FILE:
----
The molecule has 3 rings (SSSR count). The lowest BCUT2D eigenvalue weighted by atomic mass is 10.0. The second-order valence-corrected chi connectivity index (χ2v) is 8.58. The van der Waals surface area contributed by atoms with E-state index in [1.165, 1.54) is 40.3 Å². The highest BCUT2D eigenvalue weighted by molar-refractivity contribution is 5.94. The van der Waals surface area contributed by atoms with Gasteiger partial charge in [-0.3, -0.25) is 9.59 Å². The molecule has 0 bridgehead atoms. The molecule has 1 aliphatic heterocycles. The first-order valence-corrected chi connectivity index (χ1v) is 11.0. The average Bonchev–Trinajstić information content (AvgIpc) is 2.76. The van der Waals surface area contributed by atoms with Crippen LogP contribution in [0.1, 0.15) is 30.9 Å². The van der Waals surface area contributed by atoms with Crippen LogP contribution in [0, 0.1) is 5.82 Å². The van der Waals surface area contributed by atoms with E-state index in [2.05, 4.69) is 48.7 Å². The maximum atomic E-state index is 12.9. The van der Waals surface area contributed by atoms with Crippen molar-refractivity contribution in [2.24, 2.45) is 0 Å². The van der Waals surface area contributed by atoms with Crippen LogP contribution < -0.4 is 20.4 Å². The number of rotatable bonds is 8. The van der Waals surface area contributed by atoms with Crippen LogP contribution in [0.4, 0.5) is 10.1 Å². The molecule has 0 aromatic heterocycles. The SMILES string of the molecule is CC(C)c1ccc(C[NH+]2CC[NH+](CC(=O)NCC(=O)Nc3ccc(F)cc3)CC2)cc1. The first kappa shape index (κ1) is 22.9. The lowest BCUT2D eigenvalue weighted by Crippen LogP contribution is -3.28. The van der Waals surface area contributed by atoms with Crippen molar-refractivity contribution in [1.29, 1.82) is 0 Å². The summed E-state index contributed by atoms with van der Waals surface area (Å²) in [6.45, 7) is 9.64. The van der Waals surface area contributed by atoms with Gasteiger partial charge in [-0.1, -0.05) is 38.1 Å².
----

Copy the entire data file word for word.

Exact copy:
The molecule has 3 rings (SSSR count). The lowest BCUT2D eigenvalue weighted by atomic mass is 10.0. The second-order valence-corrected chi connectivity index (χ2v) is 8.58. The van der Waals surface area contributed by atoms with E-state index in [1.165, 1.54) is 40.3 Å². The highest BCUT2D eigenvalue weighted by molar-refractivity contribution is 5.94. The van der Waals surface area contributed by atoms with Gasteiger partial charge in [-0.3, -0.25) is 9.59 Å². The molecule has 0 bridgehead atoms. The molecule has 1 aliphatic heterocycles. The first-order valence-corrected chi connectivity index (χ1v) is 11.0. The average Bonchev–Trinajstić information content (AvgIpc) is 2.76. The van der Waals surface area contributed by atoms with Crippen LogP contribution in [0.1, 0.15) is 30.9 Å². The van der Waals surface area contributed by atoms with Crippen LogP contribution in [0, 0.1) is 5.82 Å². The van der Waals surface area contributed by atoms with E-state index in [2.05, 4.69) is 48.7 Å². The maximum atomic E-state index is 12.9. The van der Waals surface area contributed by atoms with Crippen molar-refractivity contribution in [2.24, 2.45) is 0 Å². The van der Waals surface area contributed by atoms with Crippen LogP contribution < -0.4 is 20.4 Å². The number of rotatable bonds is 8. The van der Waals surface area contributed by atoms with Crippen LogP contribution in [0.4, 0.5) is 10.1 Å². The molecule has 0 aromatic heterocycles. The SMILES string of the molecule is CC(C)c1ccc(C[NH+]2CC[NH+](CC(=O)NCC(=O)Nc3ccc(F)cc3)CC2)cc1. The first kappa shape index (κ1) is 22.9. The lowest BCUT2D eigenvalue weighted by Crippen LogP contribution is -3.28. The van der Waals surface area contributed by atoms with Crippen molar-refractivity contribution in [1.29, 1.82) is 0 Å². The summed E-state index contributed by atoms with van der Waals surface area (Å²) in [6.45, 7) is 9.64. The van der Waals surface area contributed by atoms with Gasteiger partial charge in [-0.1, -0.05) is 38.1 Å².